Illinois Governor Rod Blagojevich (D), with support from former Clinton administration political strategist and freshman U.S. Representative Rahm Emanuel (D-Illinois), hopes to make the Prairie State the first to receive permission to import drugs from Canada for use by state employees, their dependents, and retirees.
Over a span of barely three weeks in September, Blagojevich:
- gave the Illinois Office of Special Advocate 90 days to prepare a report on drug importation from Canada for persons covered under state health insurance plans;
- petitioned the U.S. Food and Drug Administration to waive rules barring drug importation;
- sent letters to governors across the country encouraging them to lobby the federal government to allow states to pursue drug importation; and
- flew to Washington, DC to press his case personally; and
- sent a delegation to Canada to explore contract opportunities.
“If the federal government is not able to correct serious drug price disparities between the U.S. and the rest of the world, then it should give states the flexibility to pursue better prices on their own,” Blagojevich said at a September news conference in Chicago.
The response to the Blagojevich proposal has been mixed, with support and opposition coming from some unexpected quarters. Illinois State Senator Chris Lauzen, a Republican known for his conservative viewpoints, has come out in support of Blagojevich, a liberal Democrat. Chicago Mayor Richard Daley, a powerful Democrat known for his liberal politics, has come out against drug importation.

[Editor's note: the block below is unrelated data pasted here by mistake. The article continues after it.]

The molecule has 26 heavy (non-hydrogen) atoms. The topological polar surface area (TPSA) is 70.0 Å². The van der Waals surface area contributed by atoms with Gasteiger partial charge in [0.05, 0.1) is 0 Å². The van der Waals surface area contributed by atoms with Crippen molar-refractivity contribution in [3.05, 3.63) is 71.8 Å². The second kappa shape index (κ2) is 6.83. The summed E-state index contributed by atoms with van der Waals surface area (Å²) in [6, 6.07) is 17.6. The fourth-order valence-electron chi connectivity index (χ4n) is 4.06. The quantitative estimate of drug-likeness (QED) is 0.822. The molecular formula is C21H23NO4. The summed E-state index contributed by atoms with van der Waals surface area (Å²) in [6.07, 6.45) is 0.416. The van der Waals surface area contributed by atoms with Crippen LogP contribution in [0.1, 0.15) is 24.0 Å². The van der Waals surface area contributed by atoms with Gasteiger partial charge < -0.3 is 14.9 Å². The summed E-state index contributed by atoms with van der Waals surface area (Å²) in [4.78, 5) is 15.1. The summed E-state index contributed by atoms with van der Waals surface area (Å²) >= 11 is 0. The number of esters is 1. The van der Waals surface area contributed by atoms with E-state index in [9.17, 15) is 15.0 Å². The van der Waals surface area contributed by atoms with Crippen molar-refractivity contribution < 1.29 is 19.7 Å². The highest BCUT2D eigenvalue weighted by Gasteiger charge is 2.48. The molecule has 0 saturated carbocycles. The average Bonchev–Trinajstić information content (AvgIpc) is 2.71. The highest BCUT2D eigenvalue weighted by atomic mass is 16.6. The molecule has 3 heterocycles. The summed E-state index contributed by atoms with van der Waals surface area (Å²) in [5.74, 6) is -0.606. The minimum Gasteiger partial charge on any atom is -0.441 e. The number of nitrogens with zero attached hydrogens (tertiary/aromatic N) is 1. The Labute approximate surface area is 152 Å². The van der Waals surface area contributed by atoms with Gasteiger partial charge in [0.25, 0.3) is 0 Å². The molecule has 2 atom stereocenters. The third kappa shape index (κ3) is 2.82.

Blagojevich also has encountered opposition from the Food and Drug Administration (FDA) and U.S. House Speaker Dennis Hastert (R-Illinois), whose congressional district includes a portion of suburban Chicago. Pharmaceutical companies, Illinois retail association members, and drugstore operators also oppose the move.
Blagojevich says he wants the state to be allowed to import drugs from Canada, where the government controls drug prices, as a way to save money. Illinois last year spent about $340 million on prescription drugs for its 230,000 state employees and retirees and $1.8 billion on prescription drugs for all the state’s health programs combined, according to the governor’s office. Blagojevich’s staff estimates the state could cut those costs 30 to 50 percent by importing drugs from Canada.
The governor’s office projects a budget deficit of $1.5 to $2 billion through the middle of 2005. Illinois’ annual state budget has climbed from $35.8 billion in 1998 to almost $53 billion this year.
While the state Office of Management and Budget (OMB) blames “wasteful and unchecked spending” for much of Illinois’ budget problem, it also cites a 41 percent increase in Medicaid payments for prescription drugs since fiscal year 1999. “These increases are attributable to expanding enrollments, skyrocketing drug costs, and natural increases in health care costs,” according to the state OMB report.
Safety at Issue